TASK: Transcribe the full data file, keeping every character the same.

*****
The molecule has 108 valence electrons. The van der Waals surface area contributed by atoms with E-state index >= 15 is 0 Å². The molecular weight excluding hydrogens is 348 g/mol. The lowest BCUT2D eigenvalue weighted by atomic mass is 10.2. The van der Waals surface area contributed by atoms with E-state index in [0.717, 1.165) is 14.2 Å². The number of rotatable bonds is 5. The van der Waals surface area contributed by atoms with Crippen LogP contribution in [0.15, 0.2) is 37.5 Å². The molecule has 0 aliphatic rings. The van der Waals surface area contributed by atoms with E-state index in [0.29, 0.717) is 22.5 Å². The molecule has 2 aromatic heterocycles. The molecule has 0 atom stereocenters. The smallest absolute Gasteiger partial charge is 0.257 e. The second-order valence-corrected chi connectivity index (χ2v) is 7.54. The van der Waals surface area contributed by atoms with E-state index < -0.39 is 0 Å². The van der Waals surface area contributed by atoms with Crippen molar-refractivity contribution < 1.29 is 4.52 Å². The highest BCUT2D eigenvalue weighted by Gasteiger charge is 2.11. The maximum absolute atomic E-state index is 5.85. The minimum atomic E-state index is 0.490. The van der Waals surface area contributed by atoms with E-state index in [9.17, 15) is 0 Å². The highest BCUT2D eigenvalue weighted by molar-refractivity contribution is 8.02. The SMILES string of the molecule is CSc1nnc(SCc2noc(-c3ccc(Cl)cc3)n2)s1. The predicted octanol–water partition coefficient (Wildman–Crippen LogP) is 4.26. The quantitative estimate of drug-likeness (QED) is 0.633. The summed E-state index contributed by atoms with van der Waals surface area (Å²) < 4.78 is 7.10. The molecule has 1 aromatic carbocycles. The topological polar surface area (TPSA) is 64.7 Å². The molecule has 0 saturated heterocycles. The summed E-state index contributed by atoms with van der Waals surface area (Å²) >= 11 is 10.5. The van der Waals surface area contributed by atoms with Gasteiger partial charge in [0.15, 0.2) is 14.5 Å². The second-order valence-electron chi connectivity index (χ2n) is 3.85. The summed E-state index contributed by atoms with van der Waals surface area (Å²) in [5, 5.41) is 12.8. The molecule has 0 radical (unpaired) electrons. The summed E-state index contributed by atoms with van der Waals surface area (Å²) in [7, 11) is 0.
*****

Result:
The molecule has 108 valence electrons. The van der Waals surface area contributed by atoms with E-state index >= 15 is 0 Å². The molecular weight excluding hydrogens is 348 g/mol. The lowest BCUT2D eigenvalue weighted by atomic mass is 10.2. The van der Waals surface area contributed by atoms with E-state index in [0.717, 1.165) is 14.2 Å². The number of rotatable bonds is 5. The van der Waals surface area contributed by atoms with Crippen LogP contribution in [0.15, 0.2) is 37.5 Å². The molecule has 0 aliphatic rings. The van der Waals surface area contributed by atoms with E-state index in [0.29, 0.717) is 22.5 Å². The molecule has 2 aromatic heterocycles. The molecule has 0 atom stereocenters. The smallest absolute Gasteiger partial charge is 0.257 e. The second-order valence-corrected chi connectivity index (χ2v) is 7.54. The van der Waals surface area contributed by atoms with E-state index < -0.39 is 0 Å². The van der Waals surface area contributed by atoms with Crippen molar-refractivity contribution < 1.29 is 4.52 Å². The highest BCUT2D eigenvalue weighted by Gasteiger charge is 2.11. The maximum absolute atomic E-state index is 5.85. The minimum atomic E-state index is 0.490. The van der Waals surface area contributed by atoms with E-state index in [9.17, 15) is 0 Å². The highest BCUT2D eigenvalue weighted by molar-refractivity contribution is 8.02. The SMILES string of the molecule is CSc1nnc(SCc2noc(-c3ccc(Cl)cc3)n2)s1. The predicted octanol–water partition coefficient (Wildman–Crippen LogP) is 4.26. The quantitative estimate of drug-likeness (QED) is 0.633. The summed E-state index contributed by atoms with van der Waals surface area (Å²) < 4.78 is 7.10. The molecule has 1 aromatic carbocycles. The topological polar surface area (TPSA) is 64.7 Å². The molecule has 0 saturated heterocycles. The summed E-state index contributed by atoms with van der Waals surface area (Å²) >= 11 is 10.5. The van der Waals surface area contributed by atoms with Gasteiger partial charge in [0.15, 0.2) is 14.5 Å². The second-order valence-electron chi connectivity index (χ2n) is 3.85. The summed E-state index contributed by atoms with van der Waals surface area (Å²) in [5, 5.41) is 12.8. The molecule has 0 radical (unpaired) electrons. The summed E-state index contributed by atoms with van der Waals surface area (Å²) in [7, 11) is 0.